I just finished Farm City: The Education of an Urban Farmer by Novella Carpenter. Ms. Carpenter is an urban farmer in Oakland and Farm City chronicles her experience with animal husbandry on plot of land smaller than my yard. Urban farming is all the rage these days and it's easy to dismiss the likes of Ms. Carpenter and her hipster following as a passing fad, except for the fact that everywhere—from containers on DC condo patios, to community plots, to the White House lawn—a garden is growing. Granted, gardening is not farming, but considering the egg crisis and the number of articles I’ve read on people raising their own chickens, interest in raising animals, to be eaten, qualifies as trend. (Note: most of the laws in the Washington region, including DC, MD, and VA, either prohibit or make it difficult for people to raise chickens).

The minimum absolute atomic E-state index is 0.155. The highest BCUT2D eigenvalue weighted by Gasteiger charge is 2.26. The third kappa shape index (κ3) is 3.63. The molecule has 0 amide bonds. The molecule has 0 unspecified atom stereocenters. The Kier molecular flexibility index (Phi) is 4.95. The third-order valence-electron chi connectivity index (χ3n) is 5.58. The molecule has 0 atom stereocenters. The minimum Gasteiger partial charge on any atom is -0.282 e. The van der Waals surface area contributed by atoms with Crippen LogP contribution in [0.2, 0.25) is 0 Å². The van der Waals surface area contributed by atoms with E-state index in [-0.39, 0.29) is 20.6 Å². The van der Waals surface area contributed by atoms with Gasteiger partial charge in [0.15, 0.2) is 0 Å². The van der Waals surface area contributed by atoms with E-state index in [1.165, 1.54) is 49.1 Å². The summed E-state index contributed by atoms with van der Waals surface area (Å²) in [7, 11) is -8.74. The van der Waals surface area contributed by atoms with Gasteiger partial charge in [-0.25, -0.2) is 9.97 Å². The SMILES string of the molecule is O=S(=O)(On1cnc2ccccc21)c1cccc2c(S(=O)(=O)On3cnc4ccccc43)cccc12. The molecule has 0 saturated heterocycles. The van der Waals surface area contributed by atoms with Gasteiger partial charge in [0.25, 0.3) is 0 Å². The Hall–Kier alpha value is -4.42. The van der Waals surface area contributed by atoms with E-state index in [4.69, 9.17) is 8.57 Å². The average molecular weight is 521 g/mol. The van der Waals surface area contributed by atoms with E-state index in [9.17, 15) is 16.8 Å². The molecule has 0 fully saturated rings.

I enjoyed Farm City, but reading about dumpster diving to feed urban pigs was a little too much for me to consider taking on my own animals. But I sure did like the sound of the prosciutto and salami that Big Guy, Ms. Carpenter’s pig, turned into. I do care about where my food comes from, but, for now, I'll stick to farmers markets.